As the New Year commences, we either look back to reflect on the past year or we start putting forth our wish list for the year ahead. For those of us in the tea industry – or more precisely in the specialty tea segment – we often look at our counterparts in wine and coffee and wonder when (or if) tea will get there.

hot_tea_questionHere is a novel thought – an innovation that will transform the tea industry and spark the explosion that many have been waiting for. Are you ready for it? It’s very simple really, summed up in this acronym: WYSIWYG – “What you see is what you get.”

Sounds simple, but it’s astoundingly hard to achieve. What it means is that tea merchants – be they farmers, wholesalers, retailers, or journalists and writers in the industry – should call a spade a spade, to use that hoary phrase. For example, the words “premium,” “extraordinary,” “artisan,” and “boutique” have been bandied about wantonly and indiscriminately. I, for one, am guilty at times of using some of them a tad too liberally, something I consciously have to guard against. One of my favorite bloggers, MarshalN, has written about this in his trademark no-holds-barred manner.

Of course, one could argue that it is relative – a crummy low-grade Tieguanyin can be considered “premium” compared to CTC tea bag grade, but that is stretching it. When someone tries a “Competition Grade Tieguanyin” that is actually the stuff that props up the basement in the Chinese tea markets, he may think: “If this is the best, then I guess I’ll stick with coffee/wine/soda/etc,” even worse, if its price is in line with the label, but not the quality. In the short run, you’ve made extraordinary profits from a sucker, but lost a chance to gain a lifelong convert.

The next point applies to producers and farmers as well. Sometimes it’s a case of passing on misinformation right from the source. When we are learning about tea, which is constantly, we often try to relate certain characteristics to its source and production methods.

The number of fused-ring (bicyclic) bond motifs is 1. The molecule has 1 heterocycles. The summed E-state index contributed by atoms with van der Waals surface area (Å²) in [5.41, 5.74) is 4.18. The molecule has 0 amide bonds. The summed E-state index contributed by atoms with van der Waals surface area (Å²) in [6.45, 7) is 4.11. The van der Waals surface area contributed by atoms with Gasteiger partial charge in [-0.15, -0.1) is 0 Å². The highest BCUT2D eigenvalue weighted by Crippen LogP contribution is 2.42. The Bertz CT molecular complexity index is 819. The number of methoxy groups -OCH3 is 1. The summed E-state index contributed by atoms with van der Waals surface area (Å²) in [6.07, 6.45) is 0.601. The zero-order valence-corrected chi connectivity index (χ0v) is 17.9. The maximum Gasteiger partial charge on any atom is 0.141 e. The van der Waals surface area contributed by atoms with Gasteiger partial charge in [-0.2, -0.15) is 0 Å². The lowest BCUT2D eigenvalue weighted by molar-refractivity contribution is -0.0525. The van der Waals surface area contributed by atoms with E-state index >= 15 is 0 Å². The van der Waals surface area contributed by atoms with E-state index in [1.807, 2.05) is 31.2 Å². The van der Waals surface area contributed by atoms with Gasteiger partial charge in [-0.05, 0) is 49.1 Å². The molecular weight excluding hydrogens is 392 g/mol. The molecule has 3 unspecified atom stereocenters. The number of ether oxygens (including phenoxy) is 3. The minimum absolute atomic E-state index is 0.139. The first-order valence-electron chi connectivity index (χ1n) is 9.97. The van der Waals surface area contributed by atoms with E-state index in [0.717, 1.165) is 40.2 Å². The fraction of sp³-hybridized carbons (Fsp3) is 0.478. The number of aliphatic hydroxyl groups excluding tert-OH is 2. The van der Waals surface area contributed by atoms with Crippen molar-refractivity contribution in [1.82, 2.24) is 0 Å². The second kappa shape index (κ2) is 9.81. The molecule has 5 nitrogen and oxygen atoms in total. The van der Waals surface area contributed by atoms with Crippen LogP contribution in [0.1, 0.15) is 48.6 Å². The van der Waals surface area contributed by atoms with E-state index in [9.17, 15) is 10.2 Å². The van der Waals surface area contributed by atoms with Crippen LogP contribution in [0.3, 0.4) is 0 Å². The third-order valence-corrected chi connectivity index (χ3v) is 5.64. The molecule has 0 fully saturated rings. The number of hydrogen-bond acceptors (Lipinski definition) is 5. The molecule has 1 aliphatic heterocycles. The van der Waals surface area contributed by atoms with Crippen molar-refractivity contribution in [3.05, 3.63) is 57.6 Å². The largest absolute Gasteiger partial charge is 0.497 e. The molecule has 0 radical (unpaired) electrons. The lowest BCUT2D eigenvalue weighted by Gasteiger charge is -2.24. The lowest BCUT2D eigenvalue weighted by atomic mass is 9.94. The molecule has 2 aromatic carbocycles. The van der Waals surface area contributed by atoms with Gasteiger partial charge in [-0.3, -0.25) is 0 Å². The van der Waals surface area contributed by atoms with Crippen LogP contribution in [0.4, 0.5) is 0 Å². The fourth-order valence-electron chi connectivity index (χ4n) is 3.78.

For example, we could try various Qingxin wulong cultivars grown across mountains with different elevations in Taiwan to help us understand the effect of elevation on the taste of tea. Of course, this is provided the retailer doesn’t sell Alishans, Lishans, and Dayulings that were grown at low elevations in Zhushan, Taiwan, or Quanzhou, Fujian, or even Thailand or Vietnam.

Tea is a wonderful odyssey with new discoveries at every turn, if only our knowledge acquisition is not hampered by misinformation. Naturally, complete WYSIWYG might be at best a utopia, but we can do much better than mislabels plaguing virtually every other product. As owners and operators of an online tea shop, our main value-add to our customers should be to weed out the untruths and provide the best information possible.

That is not to say that every piece of information on our site is the truth and nothing but the truth or that we would stake our entire reputation on our teas and their authenticity. The reality is that there are lots of very well-thought-out scammers in the market – Anxi leaves in pu-er cakes, anyone – and I can’t pretend we will never fall for them. For example, in June, we slashed the prices on two of our teas by about 30% because, upon further investigation, we were fairly certain we overpaid for them.

It may not pay immediate dividends, but when we – the tea industry in its entirety – provide more information and knowledge to our customers on the teas we sell, selection and storage guides, and how to prepare those teas, we help our customers to enjoy their tea more, deepening their love for tea. These smitten customers, in turn, will convert their friends and enlarge the pie for the industry as a whole. That is far more rewarding than fleecing customers for maximum short-term gain.